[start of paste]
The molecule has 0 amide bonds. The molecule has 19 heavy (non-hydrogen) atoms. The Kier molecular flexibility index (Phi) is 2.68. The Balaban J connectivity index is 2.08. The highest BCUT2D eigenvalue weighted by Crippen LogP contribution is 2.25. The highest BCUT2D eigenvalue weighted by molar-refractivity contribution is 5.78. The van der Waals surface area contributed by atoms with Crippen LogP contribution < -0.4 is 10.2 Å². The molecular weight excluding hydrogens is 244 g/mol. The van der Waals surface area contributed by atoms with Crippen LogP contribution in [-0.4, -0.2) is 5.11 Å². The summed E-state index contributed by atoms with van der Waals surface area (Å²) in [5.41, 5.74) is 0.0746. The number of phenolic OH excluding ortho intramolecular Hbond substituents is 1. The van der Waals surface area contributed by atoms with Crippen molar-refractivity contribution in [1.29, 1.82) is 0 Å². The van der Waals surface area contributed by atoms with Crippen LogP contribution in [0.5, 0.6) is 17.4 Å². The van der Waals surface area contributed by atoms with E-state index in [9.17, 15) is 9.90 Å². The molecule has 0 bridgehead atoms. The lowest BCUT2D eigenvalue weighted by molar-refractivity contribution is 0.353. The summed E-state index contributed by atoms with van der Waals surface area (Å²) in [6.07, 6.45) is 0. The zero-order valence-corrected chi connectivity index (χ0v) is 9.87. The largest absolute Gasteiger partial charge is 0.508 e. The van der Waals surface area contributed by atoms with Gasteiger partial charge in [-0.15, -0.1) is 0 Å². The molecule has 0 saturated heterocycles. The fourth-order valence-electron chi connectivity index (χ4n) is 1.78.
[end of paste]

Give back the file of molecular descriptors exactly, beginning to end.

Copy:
The molecule has 0 amide bonds. The molecule has 19 heavy (non-hydrogen) atoms. The Kier molecular flexibility index (Phi) is 2.68. The Balaban J connectivity index is 2.08. The highest BCUT2D eigenvalue weighted by Crippen LogP contribution is 2.25. The highest BCUT2D eigenvalue weighted by molar-refractivity contribution is 5.78. The van der Waals surface area contributed by atoms with Crippen LogP contribution < -0.4 is 10.2 Å². The molecular weight excluding hydrogens is 244 g/mol. The van der Waals surface area contributed by atoms with Crippen LogP contribution in [-0.4, -0.2) is 5.11 Å². The summed E-state index contributed by atoms with van der Waals surface area (Å²) in [5.41, 5.74) is 0.0746. The number of phenolic OH excluding ortho intramolecular Hbond substituents is 1. The van der Waals surface area contributed by atoms with Crippen molar-refractivity contribution in [1.29, 1.82) is 0 Å². The van der Waals surface area contributed by atoms with Crippen LogP contribution in [0.5, 0.6) is 17.4 Å². The van der Waals surface area contributed by atoms with E-state index in [9.17, 15) is 9.90 Å². The molecule has 0 bridgehead atoms. The lowest BCUT2D eigenvalue weighted by molar-refractivity contribution is 0.353. The summed E-state index contributed by atoms with van der Waals surface area (Å²) in [6.07, 6.45) is 0. The zero-order valence-corrected chi connectivity index (χ0v) is 9.87. The largest absolute Gasteiger partial charge is 0.508 e. The van der Waals surface area contributed by atoms with Gasteiger partial charge in [-0.15, -0.1) is 0 Å². The molecule has 0 saturated heterocycles. The fourth-order valence-electron chi connectivity index (χ4n) is 1.78.